As 2020 marks the 400th anniversary of Mayflower landing at Plymouth Rock, we traveled to Cape Cod Bay this summer for a quiet commemoration. My children descend on their mother’s side from the Mayflower passenger Richard Warren, so it was an occasion to pay regards to their sixteen-times great grandfather. Not to mention a welcome respite: sea mist and cool gray skies throughout.
The original Mayflower returned to London with her captain and was probably demolished in Rotherhithe around 1624. But in the 1950s a replica museum ship was moored at Long Wharf near Plymouth Rock where it remains a popular tourist attraction. Mayflower II is seaworthy, having sailed from England where she was built, following her predecessor and namesake. But in the lead-up to the quadricentennial the ship underwent extensive restoration at Mystic seaport in Connecticut. A crew member told me that approximately seventy per cent of the wood is new.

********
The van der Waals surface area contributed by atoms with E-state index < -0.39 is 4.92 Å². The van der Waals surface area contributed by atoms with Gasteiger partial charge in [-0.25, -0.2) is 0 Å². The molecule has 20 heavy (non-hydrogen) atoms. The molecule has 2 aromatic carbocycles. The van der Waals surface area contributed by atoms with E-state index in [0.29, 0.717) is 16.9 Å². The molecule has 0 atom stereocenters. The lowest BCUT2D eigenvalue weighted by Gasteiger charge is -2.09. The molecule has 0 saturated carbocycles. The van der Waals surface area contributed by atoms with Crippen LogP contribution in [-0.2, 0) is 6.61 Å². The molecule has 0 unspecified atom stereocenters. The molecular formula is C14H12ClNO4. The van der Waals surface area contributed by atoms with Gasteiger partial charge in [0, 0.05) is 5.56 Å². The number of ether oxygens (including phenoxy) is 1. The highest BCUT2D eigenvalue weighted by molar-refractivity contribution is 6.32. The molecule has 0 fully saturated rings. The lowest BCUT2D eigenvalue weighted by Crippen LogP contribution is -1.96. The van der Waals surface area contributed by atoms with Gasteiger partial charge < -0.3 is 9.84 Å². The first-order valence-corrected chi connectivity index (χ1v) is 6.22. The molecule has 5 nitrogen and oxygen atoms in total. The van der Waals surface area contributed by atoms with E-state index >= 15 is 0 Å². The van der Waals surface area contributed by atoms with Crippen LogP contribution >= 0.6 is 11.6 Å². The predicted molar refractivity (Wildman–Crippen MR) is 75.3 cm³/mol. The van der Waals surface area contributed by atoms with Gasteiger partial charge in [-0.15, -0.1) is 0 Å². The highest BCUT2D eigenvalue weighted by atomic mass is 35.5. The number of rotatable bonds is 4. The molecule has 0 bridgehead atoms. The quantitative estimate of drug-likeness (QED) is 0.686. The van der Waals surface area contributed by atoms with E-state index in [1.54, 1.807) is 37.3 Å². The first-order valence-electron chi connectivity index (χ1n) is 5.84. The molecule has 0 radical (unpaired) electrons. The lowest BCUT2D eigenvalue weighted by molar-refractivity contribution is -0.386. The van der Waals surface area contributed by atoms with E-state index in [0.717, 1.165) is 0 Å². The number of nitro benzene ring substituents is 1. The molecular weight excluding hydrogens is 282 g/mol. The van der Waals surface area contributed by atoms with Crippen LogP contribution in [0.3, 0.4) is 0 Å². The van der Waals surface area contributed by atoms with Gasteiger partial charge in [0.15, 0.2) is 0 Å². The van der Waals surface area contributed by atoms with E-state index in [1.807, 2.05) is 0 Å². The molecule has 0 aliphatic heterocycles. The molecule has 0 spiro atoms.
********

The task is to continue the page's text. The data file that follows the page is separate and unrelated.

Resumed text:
This past week was the homecoming for Mayflower II which returned to Plymouth on Monday.
See also: Plymouth Rock, 1920 and Around Plymouth.